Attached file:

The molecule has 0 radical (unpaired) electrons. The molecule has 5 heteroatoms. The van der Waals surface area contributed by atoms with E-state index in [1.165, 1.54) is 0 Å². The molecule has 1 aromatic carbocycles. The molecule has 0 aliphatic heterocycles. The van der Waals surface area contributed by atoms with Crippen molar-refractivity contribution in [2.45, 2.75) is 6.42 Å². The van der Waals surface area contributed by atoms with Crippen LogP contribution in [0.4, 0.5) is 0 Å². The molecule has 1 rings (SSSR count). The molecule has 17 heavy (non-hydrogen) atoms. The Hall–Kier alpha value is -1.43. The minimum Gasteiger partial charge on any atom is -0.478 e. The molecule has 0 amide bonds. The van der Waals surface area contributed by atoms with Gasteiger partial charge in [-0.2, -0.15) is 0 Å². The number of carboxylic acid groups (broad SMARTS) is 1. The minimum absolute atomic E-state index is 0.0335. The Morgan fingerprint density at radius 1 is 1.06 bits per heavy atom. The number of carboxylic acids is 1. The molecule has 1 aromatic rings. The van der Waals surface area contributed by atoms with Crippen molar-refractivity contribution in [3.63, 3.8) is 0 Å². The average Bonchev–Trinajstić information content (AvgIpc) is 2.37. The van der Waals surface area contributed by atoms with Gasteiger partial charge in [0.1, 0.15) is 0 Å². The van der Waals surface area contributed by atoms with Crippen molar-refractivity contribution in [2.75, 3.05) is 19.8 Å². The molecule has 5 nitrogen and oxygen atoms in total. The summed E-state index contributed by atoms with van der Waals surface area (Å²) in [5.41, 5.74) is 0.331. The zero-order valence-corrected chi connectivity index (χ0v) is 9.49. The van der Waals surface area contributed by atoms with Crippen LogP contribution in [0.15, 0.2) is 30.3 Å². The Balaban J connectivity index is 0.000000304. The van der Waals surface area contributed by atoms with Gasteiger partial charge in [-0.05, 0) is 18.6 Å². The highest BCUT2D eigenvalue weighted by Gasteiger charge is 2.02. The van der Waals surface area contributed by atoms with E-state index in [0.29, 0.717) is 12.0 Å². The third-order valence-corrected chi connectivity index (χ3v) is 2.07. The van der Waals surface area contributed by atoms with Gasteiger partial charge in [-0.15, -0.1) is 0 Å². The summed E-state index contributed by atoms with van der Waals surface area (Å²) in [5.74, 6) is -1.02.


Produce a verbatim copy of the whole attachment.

The molecule has 0 radical (unpaired) electrons. The molecule has 5 heteroatoms. The van der Waals surface area contributed by atoms with E-state index in [1.165, 1.54) is 0 Å². The molecule has 1 aromatic carbocycles. The molecule has 0 aliphatic heterocycles. The van der Waals surface area contributed by atoms with Crippen molar-refractivity contribution in [2.45, 2.75) is 6.42 Å². The van der Waals surface area contributed by atoms with Crippen LogP contribution in [0.4, 0.5) is 0 Å². The molecule has 1 rings (SSSR count). The molecule has 17 heavy (non-hydrogen) atoms. The Hall–Kier alpha value is -1.43. The minimum Gasteiger partial charge on any atom is -0.478 e. The molecule has 0 amide bonds. The van der Waals surface area contributed by atoms with Gasteiger partial charge in [-0.2, -0.15) is 0 Å². The number of carboxylic acid groups (broad SMARTS) is 1. The minimum absolute atomic E-state index is 0.0335. The Morgan fingerprint density at radius 1 is 1.06 bits per heavy atom. The number of carboxylic acids is 1. The molecule has 1 aromatic rings. The van der Waals surface area contributed by atoms with Crippen molar-refractivity contribution in [3.63, 3.8) is 0 Å². The average Bonchev–Trinajstić information content (AvgIpc) is 2.37. The van der Waals surface area contributed by atoms with Gasteiger partial charge in [0.1, 0.15) is 0 Å². The van der Waals surface area contributed by atoms with Crippen molar-refractivity contribution in [2.75, 3.05) is 19.8 Å². The molecule has 5 nitrogen and oxygen atoms in total. The summed E-state index contributed by atoms with van der Waals surface area (Å²) in [5.41, 5.74) is 0.331. The zero-order valence-corrected chi connectivity index (χ0v) is 9.49. The van der Waals surface area contributed by atoms with Crippen LogP contribution in [0.15, 0.2) is 30.3 Å². The Balaban J connectivity index is 0.000000304. The van der Waals surface area contributed by atoms with Gasteiger partial charge in [-0.05, 0) is 18.6 Å². The highest BCUT2D eigenvalue weighted by Gasteiger charge is 2.02. The van der Waals surface area contributed by atoms with E-state index in [0.29, 0.717) is 12.0 Å². The third-order valence-corrected chi connectivity index (χ3v) is 2.07. The van der Waals surface area contributed by atoms with Gasteiger partial charge in [-0.15, -0.1) is 0 Å². The summed E-state index contributed by atoms with van der Waals surface area (Å²) in [5.74, 6) is -1.02.